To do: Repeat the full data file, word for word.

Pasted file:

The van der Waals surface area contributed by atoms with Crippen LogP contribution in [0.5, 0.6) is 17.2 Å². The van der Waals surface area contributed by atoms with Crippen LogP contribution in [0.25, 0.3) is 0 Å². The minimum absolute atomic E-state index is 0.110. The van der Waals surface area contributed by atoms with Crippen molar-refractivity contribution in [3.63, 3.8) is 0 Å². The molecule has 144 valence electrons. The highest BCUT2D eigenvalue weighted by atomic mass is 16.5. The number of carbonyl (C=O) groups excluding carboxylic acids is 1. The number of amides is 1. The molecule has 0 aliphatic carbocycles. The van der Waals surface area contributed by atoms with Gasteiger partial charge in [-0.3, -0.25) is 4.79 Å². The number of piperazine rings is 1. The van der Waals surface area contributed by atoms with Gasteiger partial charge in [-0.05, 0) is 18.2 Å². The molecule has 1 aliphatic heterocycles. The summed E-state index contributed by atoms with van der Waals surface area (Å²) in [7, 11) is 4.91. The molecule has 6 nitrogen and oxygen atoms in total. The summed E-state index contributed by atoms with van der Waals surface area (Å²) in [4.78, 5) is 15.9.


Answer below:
The van der Waals surface area contributed by atoms with Crippen LogP contribution in [0.5, 0.6) is 17.2 Å². The van der Waals surface area contributed by atoms with Crippen LogP contribution in [0.25, 0.3) is 0 Å². The minimum absolute atomic E-state index is 0.110. The van der Waals surface area contributed by atoms with Crippen molar-refractivity contribution in [3.63, 3.8) is 0 Å². The molecule has 144 valence electrons. The highest BCUT2D eigenvalue weighted by atomic mass is 16.5. The number of carbonyl (C=O) groups excluding carboxylic acids is 1. The number of amides is 1. The molecule has 0 aliphatic carbocycles. The van der Waals surface area contributed by atoms with Gasteiger partial charge in [-0.3, -0.25) is 4.79 Å². The number of piperazine rings is 1. The van der Waals surface area contributed by atoms with Gasteiger partial charge in [-0.05, 0) is 18.2 Å². The molecule has 1 aliphatic heterocycles. The summed E-state index contributed by atoms with van der Waals surface area (Å²) in [7, 11) is 4.91. The molecule has 6 nitrogen and oxygen atoms in total. The summed E-state index contributed by atoms with van der Waals surface area (Å²) in [4.78, 5) is 15.9.